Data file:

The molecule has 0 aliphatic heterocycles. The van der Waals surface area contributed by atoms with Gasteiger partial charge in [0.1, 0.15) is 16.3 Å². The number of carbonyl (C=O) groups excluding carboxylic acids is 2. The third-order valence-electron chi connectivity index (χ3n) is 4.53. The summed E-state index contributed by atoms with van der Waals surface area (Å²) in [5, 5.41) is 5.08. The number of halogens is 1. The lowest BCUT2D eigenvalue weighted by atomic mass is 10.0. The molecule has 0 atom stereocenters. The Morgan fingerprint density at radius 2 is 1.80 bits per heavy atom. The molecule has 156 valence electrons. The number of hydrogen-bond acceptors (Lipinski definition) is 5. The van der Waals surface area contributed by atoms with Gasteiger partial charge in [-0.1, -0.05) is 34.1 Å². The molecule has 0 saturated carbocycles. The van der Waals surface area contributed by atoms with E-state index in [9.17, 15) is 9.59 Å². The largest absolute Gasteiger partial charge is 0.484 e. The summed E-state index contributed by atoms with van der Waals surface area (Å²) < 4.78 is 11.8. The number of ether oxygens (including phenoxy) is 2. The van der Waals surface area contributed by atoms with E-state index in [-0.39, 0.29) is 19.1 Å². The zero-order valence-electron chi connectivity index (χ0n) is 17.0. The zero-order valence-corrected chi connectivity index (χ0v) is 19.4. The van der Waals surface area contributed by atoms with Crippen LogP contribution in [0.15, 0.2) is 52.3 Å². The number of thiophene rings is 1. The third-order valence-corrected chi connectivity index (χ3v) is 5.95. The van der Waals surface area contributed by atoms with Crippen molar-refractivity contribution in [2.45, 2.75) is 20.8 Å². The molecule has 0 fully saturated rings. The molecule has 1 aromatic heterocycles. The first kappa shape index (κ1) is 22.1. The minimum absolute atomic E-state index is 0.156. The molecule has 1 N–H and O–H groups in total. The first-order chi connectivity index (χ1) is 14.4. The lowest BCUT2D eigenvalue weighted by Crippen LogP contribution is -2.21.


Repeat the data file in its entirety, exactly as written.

The molecule has 0 aliphatic heterocycles. The van der Waals surface area contributed by atoms with Gasteiger partial charge in [0.1, 0.15) is 16.3 Å². The number of carbonyl (C=O) groups excluding carboxylic acids is 2. The third-order valence-electron chi connectivity index (χ3n) is 4.53. The summed E-state index contributed by atoms with van der Waals surface area (Å²) in [5, 5.41) is 5.08. The number of halogens is 1. The lowest BCUT2D eigenvalue weighted by atomic mass is 10.0. The molecule has 0 atom stereocenters. The Morgan fingerprint density at radius 2 is 1.80 bits per heavy atom. The molecule has 156 valence electrons. The number of hydrogen-bond acceptors (Lipinski definition) is 5. The van der Waals surface area contributed by atoms with Gasteiger partial charge in [-0.1, -0.05) is 34.1 Å². The molecule has 0 saturated carbocycles. The van der Waals surface area contributed by atoms with E-state index in [9.17, 15) is 9.59 Å². The largest absolute Gasteiger partial charge is 0.484 e. The summed E-state index contributed by atoms with van der Waals surface area (Å²) < 4.78 is 11.8. The number of ether oxygens (including phenoxy) is 2. The van der Waals surface area contributed by atoms with E-state index in [-0.39, 0.29) is 19.1 Å². The zero-order valence-electron chi connectivity index (χ0n) is 17.0. The zero-order valence-corrected chi connectivity index (χ0v) is 19.4. The van der Waals surface area contributed by atoms with Crippen LogP contribution in [0.15, 0.2) is 52.3 Å². The number of thiophene rings is 1. The third-order valence-corrected chi connectivity index (χ3v) is 5.95. The van der Waals surface area contributed by atoms with Crippen molar-refractivity contribution in [2.45, 2.75) is 20.8 Å². The molecule has 0 fully saturated rings. The molecule has 1 aromatic heterocycles. The first kappa shape index (κ1) is 22.1. The minimum absolute atomic E-state index is 0.156. The molecule has 1 N–H and O–H groups in total. The first-order chi connectivity index (χ1) is 14.4. The lowest BCUT2D eigenvalue weighted by Crippen LogP contribution is -2.21.